For a ‘wild writing’, a boundary-less etching into the future unknown, a writing that is inherently frameless, it becomes all about extension – the self no longer a self but a vehicle, the writing a trajectory extending always outwards in countless directions – projective pathways melded to the earth. The earth is alive and all life ultimately sprang from the inanimate. If we are to accept this as a fact of evolution, then it follows that we can’t really tell what is alive anymore and what’s not. Wild writing would be a part of the hylozoic revivalism that is happening in other fields, such as philosophy (object-oriented ontology) and ecology. No longer any differentiating boundaries erected between the self and the art object, the ground and the sky, the creator and the created. Consider the object as a thing, no different than you, the sobject. Your goal is to infest it with agency, even if it does not resemble verbatim the agency through which you perceive and mold perception. In going, the sobject, self-object, I-object, gives off pollution, which then becomes the art object. It is not the final destination, but a result of the ceaseless movement.

Identity politics was perhaps the last major mainstream attempt to cling to established categoricals as a means of affirming the significance of the subject. With a reconsideration of the universe from the standpoint of the being-object, we begin to see the fruitlessness of identity politics’ quest of instance-finding, yet can still find and fight against the systematic forms of discrimination that human objects must combat in their daily peregrinations. Wild writing is programatically against this, all systems. This is what it means to operate framelessly. A robotics of the self need not exclude the political, social dimension, but the tactical considerations will be different for each sobject. There is no army here. Nor can we declare that the sobject has no thoughts, no emotions. But why anyway give thoughts and emotions primacy over the physical and spectral qualities of a sobject?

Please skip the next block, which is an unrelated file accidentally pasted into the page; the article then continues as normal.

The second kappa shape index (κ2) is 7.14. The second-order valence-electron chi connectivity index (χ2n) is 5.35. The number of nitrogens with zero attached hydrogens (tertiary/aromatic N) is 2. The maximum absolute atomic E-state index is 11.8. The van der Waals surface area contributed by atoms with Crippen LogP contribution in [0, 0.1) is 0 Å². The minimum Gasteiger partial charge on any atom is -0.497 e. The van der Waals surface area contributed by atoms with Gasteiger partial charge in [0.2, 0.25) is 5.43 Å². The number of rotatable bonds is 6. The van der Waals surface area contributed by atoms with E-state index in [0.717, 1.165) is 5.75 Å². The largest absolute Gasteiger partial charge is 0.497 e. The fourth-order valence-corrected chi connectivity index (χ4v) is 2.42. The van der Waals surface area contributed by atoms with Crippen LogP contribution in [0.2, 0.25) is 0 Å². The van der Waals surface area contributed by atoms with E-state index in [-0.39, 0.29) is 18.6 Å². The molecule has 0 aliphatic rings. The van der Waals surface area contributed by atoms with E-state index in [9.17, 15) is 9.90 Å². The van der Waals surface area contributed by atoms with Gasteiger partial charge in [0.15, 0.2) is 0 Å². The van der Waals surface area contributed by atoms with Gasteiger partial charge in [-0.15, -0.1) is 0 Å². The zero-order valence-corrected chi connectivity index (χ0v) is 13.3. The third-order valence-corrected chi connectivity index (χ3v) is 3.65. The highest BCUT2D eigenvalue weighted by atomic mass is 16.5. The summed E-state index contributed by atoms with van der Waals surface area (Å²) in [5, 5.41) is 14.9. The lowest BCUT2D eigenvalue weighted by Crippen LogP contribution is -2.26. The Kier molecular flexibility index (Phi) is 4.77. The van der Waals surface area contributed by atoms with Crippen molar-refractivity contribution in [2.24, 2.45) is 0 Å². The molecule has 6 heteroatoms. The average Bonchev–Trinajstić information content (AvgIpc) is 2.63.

Becoming sobject is a way out: a method of leaving behind the old trappings of the self. Sobjectity goes beyond mere thingness in its necessitude to claim a spectral identity, as well as a concrete body-form. It considers that the object, beyond being mere thing, is vision, a perceptive device – a surface filled with ego eyes. The writing that shoots out of us thus forms a scape that runs parallel to the terrain we occupy. A being without the frame, without the law. A ground where wild gesture, constant movement is able to thrive – as this new ground is made out of gesture itself.


Commissioned by curator Anders Kreuger for Don’t You Know Who I Am?: Art After Identity Politics, an e-book to accompany the exhibition of the same name, on until 14 September 2014 at the Museum of Contemporary Art in Antwerp. The complete e-book can be downloaded here.


Hey Travis —
I actually wanted to reach out to you as I have somehow ended up writing a paper about you for a class last semester at the new school — entitled art in the xxi century — sort of about the inclusion of so many literarily inclined artists at the 2014 biennial, but ended up reading suiciders and victims which both peaked my interest
was wondering if i could pick your brain about the whole disorientation process.
i have tried to steal your technique by timing myself to write for five minutes, no matter what gibberish it happens to be, each day – but wondered if you could possibly speak further on how that relates to the way you write about art?

would be glad to send you my paper. was from may, but i had titled it ‘attempts to understand new ways of writing about art’, i got an a-, i’ll take it!

by Maggie on July 26, 2014 at 2:29 am. #

Dude, right on there brrheto.

by Sergio on October 19, 2015 at 8:41 am. #